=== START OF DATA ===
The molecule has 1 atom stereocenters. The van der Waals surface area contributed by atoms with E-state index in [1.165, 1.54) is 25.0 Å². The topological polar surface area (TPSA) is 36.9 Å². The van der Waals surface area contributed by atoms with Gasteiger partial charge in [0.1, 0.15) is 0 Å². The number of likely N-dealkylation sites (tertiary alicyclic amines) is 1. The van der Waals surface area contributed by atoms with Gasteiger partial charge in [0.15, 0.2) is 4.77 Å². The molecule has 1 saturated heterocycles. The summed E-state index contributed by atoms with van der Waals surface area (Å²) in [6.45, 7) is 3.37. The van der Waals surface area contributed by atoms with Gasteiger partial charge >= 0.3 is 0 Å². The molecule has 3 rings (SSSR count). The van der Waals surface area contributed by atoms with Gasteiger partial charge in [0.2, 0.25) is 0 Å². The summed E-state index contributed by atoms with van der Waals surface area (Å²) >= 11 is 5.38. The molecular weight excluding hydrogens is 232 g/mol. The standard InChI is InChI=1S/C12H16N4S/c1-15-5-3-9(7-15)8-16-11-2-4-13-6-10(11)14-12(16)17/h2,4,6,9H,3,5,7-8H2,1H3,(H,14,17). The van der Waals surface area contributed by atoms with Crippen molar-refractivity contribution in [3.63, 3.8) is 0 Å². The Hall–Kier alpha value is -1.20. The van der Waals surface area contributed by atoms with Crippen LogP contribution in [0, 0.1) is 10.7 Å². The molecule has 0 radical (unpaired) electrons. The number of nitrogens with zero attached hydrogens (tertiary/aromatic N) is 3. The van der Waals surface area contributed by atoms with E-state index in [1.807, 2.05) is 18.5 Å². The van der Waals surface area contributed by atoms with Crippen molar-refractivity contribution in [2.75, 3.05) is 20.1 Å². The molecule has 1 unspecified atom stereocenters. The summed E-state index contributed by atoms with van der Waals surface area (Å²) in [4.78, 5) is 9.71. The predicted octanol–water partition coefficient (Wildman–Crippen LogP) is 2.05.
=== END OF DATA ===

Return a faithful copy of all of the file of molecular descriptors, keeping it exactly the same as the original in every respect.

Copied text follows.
The molecule has 1 atom stereocenters. The van der Waals surface area contributed by atoms with E-state index in [1.165, 1.54) is 25.0 Å². The topological polar surface area (TPSA) is 36.9 Å². The van der Waals surface area contributed by atoms with Gasteiger partial charge in [0.1, 0.15) is 0 Å². The number of likely N-dealkylation sites (tertiary alicyclic amines) is 1. The van der Waals surface area contributed by atoms with Gasteiger partial charge in [0.15, 0.2) is 4.77 Å². The molecule has 1 saturated heterocycles. The summed E-state index contributed by atoms with van der Waals surface area (Å²) in [6.45, 7) is 3.37. The van der Waals surface area contributed by atoms with Gasteiger partial charge >= 0.3 is 0 Å². The molecule has 3 rings (SSSR count). The van der Waals surface area contributed by atoms with Gasteiger partial charge in [0.2, 0.25) is 0 Å². The summed E-state index contributed by atoms with van der Waals surface area (Å²) >= 11 is 5.38. The molecular weight excluding hydrogens is 232 g/mol. The standard InChI is InChI=1S/C12H16N4S/c1-15-5-3-9(7-15)8-16-11-2-4-13-6-10(11)14-12(16)17/h2,4,6,9H,3,5,7-8H2,1H3,(H,14,17). The van der Waals surface area contributed by atoms with Crippen molar-refractivity contribution in [3.63, 3.8) is 0 Å². The Hall–Kier alpha value is -1.20. The van der Waals surface area contributed by atoms with Crippen LogP contribution in [0, 0.1) is 10.7 Å². The molecule has 0 radical (unpaired) electrons. The number of nitrogens with zero attached hydrogens (tertiary/aromatic N) is 3. The van der Waals surface area contributed by atoms with E-state index in [1.807, 2.05) is 18.5 Å². The van der Waals surface area contributed by atoms with Crippen molar-refractivity contribution in [2.75, 3.05) is 20.1 Å². The molecule has 1 unspecified atom stereocenters. The summed E-state index contributed by atoms with van der Waals surface area (Å²) in [4.78, 5) is 9.71. The predicted octanol–water partition coefficient (Wildman–Crippen LogP) is 2.05.